I just heard the term the other day and don’t know what it is. So what is ferrying

well …
… I will take a stab at it.

Ferrying in White water: You are somewhere on the river and you want to move somewhere else and not loose much ground at all. Typically done by pointing your bow upstream but with a small angle pointing towards the direction you are going.

Ferry angles in sea kayaking terms: Very similar to WW. So I am at point a and I want to get to point b (say a light house). The path that makes up this is not parallel to the current. So you set a ferry angle to compensate for this. Lets say I am pointing direct north and I see the lighthouse I want to reach. I know the current is flowing West. So instead of aiming for the lighthouse (direct north), I point the bow slightly East of north and start paddling.

hope it helps.


Did you try investigating?

– Last Updated: Aug-15-07 1:44 PM EST –



imagine yourself crossing a river with the current hitting you on the right beam. pick a point upriver and keep your bow fixed on this point as you paddle. this slight angle will correct and allow you to slide more easily across the river

The term is derived from old time river ferries which used the river current to go back and forth across the river without power. Two ropes crossing the river secured the ferry and prevented downstream movement. The 2 lines also allowed a ferry angle to be set so that the current striking the angled craft created a force vector that moved the boat “sideways” across the river.

There are 2 varieties of river ferries, the upstream ferry, described in the preceding posts, in which your bow points upstream, and the downstream, or back ferry in which you face downstream. In the case of a river ferry downstream movement is prevented or minimized by the paddler’s power using forward strokes for the upstream ferry and backstrokes for the back ferry.


– Last Updated: Aug-15-07 9:46 PM EST –

On a river, lifting the upstream edge helps you move sideways. In the right conditions you can get across a river without taking any paddle strokes -- just holding a stern rudder.

You set your boat at a slight angle to the current.

Then it becomes easy to traverse straight back and forth across the river. You don’t need fast water to do it. Slow water ferrying can be fun and it is good practice.

Slow water ferrying?
I think it takes a significant current to get the feel for this.

Might be the difference between a whitewater paddler’s “slow” and a flatwater paddler’s “slow”…

The ferry is an invaluable skill to have
I encourage you to practice, practice, practice the ferry until you’ve got it down on both sides, both upstream and downstream. I was on the UDR in April, just a foot below flood stage. Engineers had built a service road in the river to assist in the building of a new bridge. The road was submerged and there were no signs. If it had not been for a strong ferry…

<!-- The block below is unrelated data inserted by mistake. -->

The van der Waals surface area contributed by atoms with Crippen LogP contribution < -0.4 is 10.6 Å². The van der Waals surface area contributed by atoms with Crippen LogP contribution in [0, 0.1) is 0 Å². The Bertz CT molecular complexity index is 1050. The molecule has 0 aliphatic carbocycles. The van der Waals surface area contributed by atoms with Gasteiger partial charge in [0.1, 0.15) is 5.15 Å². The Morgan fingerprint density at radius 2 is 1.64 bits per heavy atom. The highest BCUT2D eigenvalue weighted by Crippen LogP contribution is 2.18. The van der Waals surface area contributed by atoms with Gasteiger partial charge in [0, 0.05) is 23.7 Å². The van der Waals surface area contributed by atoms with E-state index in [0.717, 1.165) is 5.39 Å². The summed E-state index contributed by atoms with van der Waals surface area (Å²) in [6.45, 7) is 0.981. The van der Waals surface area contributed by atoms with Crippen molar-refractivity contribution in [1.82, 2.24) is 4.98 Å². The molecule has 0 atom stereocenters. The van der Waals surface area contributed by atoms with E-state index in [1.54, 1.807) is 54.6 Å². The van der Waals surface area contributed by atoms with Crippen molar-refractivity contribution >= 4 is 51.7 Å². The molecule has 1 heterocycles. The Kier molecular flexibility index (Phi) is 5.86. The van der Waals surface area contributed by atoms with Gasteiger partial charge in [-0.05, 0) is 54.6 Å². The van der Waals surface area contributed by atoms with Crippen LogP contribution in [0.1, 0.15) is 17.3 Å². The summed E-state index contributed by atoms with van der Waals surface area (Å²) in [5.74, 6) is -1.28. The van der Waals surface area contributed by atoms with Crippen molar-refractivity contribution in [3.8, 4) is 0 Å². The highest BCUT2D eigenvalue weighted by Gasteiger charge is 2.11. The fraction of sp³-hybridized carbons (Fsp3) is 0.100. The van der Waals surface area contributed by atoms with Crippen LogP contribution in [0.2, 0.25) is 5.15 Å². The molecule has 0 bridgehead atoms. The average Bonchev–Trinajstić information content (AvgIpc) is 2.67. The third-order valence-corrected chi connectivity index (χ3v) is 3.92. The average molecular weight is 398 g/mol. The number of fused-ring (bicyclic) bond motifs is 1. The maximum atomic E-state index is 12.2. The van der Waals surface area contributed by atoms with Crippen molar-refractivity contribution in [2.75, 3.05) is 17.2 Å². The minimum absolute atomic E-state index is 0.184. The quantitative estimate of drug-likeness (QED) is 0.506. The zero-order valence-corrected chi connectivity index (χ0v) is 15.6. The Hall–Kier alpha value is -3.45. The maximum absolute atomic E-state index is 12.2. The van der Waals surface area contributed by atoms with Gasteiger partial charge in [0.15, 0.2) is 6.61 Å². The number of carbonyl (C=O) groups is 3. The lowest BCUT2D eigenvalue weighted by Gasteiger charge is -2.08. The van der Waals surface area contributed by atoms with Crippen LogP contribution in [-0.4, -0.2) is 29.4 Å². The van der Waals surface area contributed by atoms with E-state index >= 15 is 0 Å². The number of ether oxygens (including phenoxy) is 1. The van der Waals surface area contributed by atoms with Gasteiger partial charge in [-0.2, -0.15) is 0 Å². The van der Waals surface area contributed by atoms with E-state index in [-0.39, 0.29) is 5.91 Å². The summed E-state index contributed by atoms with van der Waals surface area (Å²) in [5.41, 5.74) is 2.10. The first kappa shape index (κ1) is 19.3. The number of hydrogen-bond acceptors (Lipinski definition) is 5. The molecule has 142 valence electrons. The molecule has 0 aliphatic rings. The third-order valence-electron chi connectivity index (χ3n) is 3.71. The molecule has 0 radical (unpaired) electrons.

You aren’t going to traverse the river as quickly, but I was able to get a good ferry going up on the Wisconsin river while waiting for the group to get ready.

I ferried back and forth from an island to the shore.

I did have to watch my angle, it was easy to get out of the groove.

agree absolutely
I was on an overnight trip years ago on the Big South Fork of the Cumberland when a thunderstorm split our large group up and forced it off the water in several different locations on different sides of the river. It rained like hell for about the next 36 hrs and the river came up about 5 feet. Some of the folks did not have a great deal of moving water experience (picture 18 foot tandem canoes carrying large coolers) and what was usually a Class I to II river (with 2 easily portaged class III rapids) now had large logs floating by and 4 foot standing waves everywhere. When we finally got going again and started to collect the outliers, some people found themselves on the wrong side of a torrent with (for them) unrunnable rapids just downstream of their location. Hiking out was too horrible to contemplate. It was absolutely vital for people to be able to ferry at least part way across that river without going too far downstream. Fortunately, everyone did.

You may never intend to run significant whitewater but you never know when you might round a bend on a familiar, gentle Class I river and find a huge strainer blocking your path. If you do, you had best know how to ferry.

Michael Jackson goes kayaking?